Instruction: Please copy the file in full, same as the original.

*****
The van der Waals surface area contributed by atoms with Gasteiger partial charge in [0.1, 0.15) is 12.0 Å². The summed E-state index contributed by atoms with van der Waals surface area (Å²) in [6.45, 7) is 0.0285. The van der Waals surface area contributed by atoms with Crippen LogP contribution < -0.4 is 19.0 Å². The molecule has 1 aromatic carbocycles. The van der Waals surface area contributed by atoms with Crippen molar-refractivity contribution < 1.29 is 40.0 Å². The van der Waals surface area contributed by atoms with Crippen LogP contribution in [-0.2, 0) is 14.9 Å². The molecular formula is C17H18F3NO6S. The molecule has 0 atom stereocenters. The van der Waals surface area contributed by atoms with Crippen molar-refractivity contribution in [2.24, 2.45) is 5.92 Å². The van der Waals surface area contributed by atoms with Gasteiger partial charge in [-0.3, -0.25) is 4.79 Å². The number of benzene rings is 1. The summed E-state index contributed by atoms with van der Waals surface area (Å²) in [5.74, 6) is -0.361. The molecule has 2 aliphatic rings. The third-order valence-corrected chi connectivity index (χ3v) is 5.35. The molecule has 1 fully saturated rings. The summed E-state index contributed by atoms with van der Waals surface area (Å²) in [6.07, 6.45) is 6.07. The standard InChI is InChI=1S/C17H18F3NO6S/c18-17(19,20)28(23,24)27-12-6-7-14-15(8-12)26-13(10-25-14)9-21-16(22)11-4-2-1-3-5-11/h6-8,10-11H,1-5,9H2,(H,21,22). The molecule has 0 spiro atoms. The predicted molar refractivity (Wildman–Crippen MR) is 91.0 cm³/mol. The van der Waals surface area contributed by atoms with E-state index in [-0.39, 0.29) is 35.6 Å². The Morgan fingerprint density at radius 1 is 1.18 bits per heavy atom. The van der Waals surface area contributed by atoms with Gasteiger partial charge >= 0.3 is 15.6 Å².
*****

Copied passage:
The van der Waals surface area contributed by atoms with Gasteiger partial charge in [0.1, 0.15) is 12.0 Å². The summed E-state index contributed by atoms with van der Waals surface area (Å²) in [6.45, 7) is 0.0285. The van der Waals surface area contributed by atoms with Crippen LogP contribution < -0.4 is 19.0 Å². The molecule has 1 aromatic carbocycles. The van der Waals surface area contributed by atoms with Crippen molar-refractivity contribution < 1.29 is 40.0 Å². The van der Waals surface area contributed by atoms with Crippen LogP contribution in [-0.2, 0) is 14.9 Å². The molecular formula is C17H18F3NO6S. The molecule has 0 atom stereocenters. The van der Waals surface area contributed by atoms with Crippen molar-refractivity contribution in [2.24, 2.45) is 5.92 Å². The van der Waals surface area contributed by atoms with Gasteiger partial charge in [-0.3, -0.25) is 4.79 Å². The number of benzene rings is 1. The summed E-state index contributed by atoms with van der Waals surface area (Å²) in [5.74, 6) is -0.361. The molecule has 2 aliphatic rings. The third-order valence-corrected chi connectivity index (χ3v) is 5.35. The molecule has 1 fully saturated rings. The summed E-state index contributed by atoms with van der Waals surface area (Å²) in [6.07, 6.45) is 6.07. The standard InChI is InChI=1S/C17H18F3NO6S/c18-17(19,20)28(23,24)27-12-6-7-14-15(8-12)26-13(10-25-14)9-21-16(22)11-4-2-1-3-5-11/h6-8,10-11H,1-5,9H2,(H,21,22). The molecule has 0 spiro atoms. The predicted molar refractivity (Wildman–Crippen MR) is 91.0 cm³/mol. The van der Waals surface area contributed by atoms with E-state index in [-0.39, 0.29) is 35.6 Å². The Morgan fingerprint density at radius 1 is 1.18 bits per heavy atom. The van der Waals surface area contributed by atoms with Gasteiger partial charge >= 0.3 is 15.6 Å².